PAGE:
08 Apr 2011


Pipeline is a tool for applying image transformations to sequences of images, whether they be video files or directories. In particular, I wrote Pipeline to aid in processing animations, however it’s convenience is not limited to this scope.

The driving ideas behind Pipeline are:

In other words, Pipeline parses and applies a meta-language contained within so-called plan files across video files, directories of images, etc.:

Pipeline.rb process flow

Video out is transparent in the above graphic, because I have yet to implement the feature.

Pipeline takes a variable number of plan files which describe a set of image transformations. Next, Pipeline applies these transformations over either:

Finally, the resulting processed images may be dumped to a new directory or saved or in-place, or—in the case of stdin—the singular image which gets processed outputs to stdout.

Plan Files

The syntax for Pipeline.rb’s plan-files is inspired in part by the patching systems implemented in both Max/MSP and Pure Data. Moreover, the language is intended to be equally intuitive.

Plans allow for two types of commands:

Both variable assignments and function calls take arguments of the following types:

For example, a plan to swap the green and blue channels of an image, while inverting the red channel, takes the following form:

splitRGB $1
invert $1
joinRGB $1 $3 $4

It is important to note that the numeric variables—$1, $2, etc.—are routinely overwritten by function calls within a plan. For example, had we wanted to apply ImageMagick’s edge filter with a strength of 8 to an image, we would have written:

$red = $1
edge $3 8
joinRGB $red $2 $1

In the above example, splitRGB saves the red channel of our input to $1. We must store this before we call edge on the blue channel ($2), since the output of edge will be stored in $1. Finally we rejoin the channels. Note that the green channel ($2) is unmodified.

Improved Syntax

Relying on the numbered variable system in the above examples grows cumbersome as the complexity of a plan file increases. Named variables circumvent this problem. Prior to this language feature, the following plan would have taken nearly 7 lines:

$r, $g, $b = split_rgb $1
$mask = center_fit %(images/masks/big_willie_style.png) $r
$r = multiply $mask $r
join_rgb $r $g $b

Significantly, in the above example, only the final line modifies a numbered variable; join_rgb overwrites $1.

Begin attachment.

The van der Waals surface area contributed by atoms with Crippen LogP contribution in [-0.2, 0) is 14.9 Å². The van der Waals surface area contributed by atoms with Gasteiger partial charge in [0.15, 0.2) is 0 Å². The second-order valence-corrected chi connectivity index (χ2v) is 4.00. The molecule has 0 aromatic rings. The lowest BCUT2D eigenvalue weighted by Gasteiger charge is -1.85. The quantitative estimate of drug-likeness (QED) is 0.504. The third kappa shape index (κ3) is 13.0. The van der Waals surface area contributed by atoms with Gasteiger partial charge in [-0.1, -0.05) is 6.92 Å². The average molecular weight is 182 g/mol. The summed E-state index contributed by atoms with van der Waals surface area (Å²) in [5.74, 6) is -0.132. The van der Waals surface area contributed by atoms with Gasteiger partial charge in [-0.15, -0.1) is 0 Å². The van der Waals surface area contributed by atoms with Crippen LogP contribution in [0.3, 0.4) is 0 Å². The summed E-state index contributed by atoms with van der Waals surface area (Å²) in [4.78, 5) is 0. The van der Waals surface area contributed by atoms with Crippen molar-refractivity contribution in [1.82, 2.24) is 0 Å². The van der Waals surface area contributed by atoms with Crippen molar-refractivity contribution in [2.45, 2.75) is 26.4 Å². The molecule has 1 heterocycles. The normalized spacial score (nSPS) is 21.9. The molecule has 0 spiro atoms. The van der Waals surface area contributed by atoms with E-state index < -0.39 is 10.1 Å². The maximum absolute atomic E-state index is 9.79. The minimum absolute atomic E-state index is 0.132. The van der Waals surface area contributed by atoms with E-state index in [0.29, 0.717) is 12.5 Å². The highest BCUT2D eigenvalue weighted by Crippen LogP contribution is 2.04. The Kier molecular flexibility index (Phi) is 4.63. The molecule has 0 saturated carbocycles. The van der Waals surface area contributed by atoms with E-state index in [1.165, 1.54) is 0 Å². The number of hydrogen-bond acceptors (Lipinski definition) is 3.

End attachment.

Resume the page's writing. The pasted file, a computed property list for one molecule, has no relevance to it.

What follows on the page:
I am considering adopting a Ruby-esque syntax, wherein any function call with an exclamation mark modifies its first argument in-place; i.e.,

multiply! $red $mask

would be the same as

$red = multiply $red $mask

Implementation Details


All plan file commands are stored in a Hash, with keys corresponding to function names and values corresponding to Lambda functions of type:

State -> Args -> State

Where State is a Hash of String/Object pairs corresponding to variable names and values.

Args is an array of Lambda functions of type:

State -> Int, Float, String, [String], Magick::Image, ...

Variable arguments lookup their variable name against the State passed to them and return the corresponding value. Int, Float, and String arguments ignore State and return themselves.


The aforementioned architecture makes Pipeline’s image processing as simple as:

  1. Parse plan file(s) line-by-line,

    • looking-up each function name against the transforms Hash and
    • appending to a List of transforms
  2. inject an initial State populated with the source image through transforms

    • each transform will update the State passed to it accordingly
  3. Return or save the final image contained in the State

This algorithm is evident in the following class definitions:

class Transforms
  def initialize
    @transforms = []
  def add(&transform)
    @transforms << transform
  def to_proc
    # Here’s the work-horse: inject() is like Haskell’s `mapAccumL`
    lambda { |state| @transforms.inject(state) { |state, fn| fn.call(state) } }

class Transform
  def initialize(name, args)
    @transform = $transforms[name] # instance looks itself up by name
    @args = args # `args` is list of Lambdas of type State -> Arg
  def to_proc
    # The following returns an `update`-ed hash
    lambda { |state| state.update(@transform.call(state, @args)) }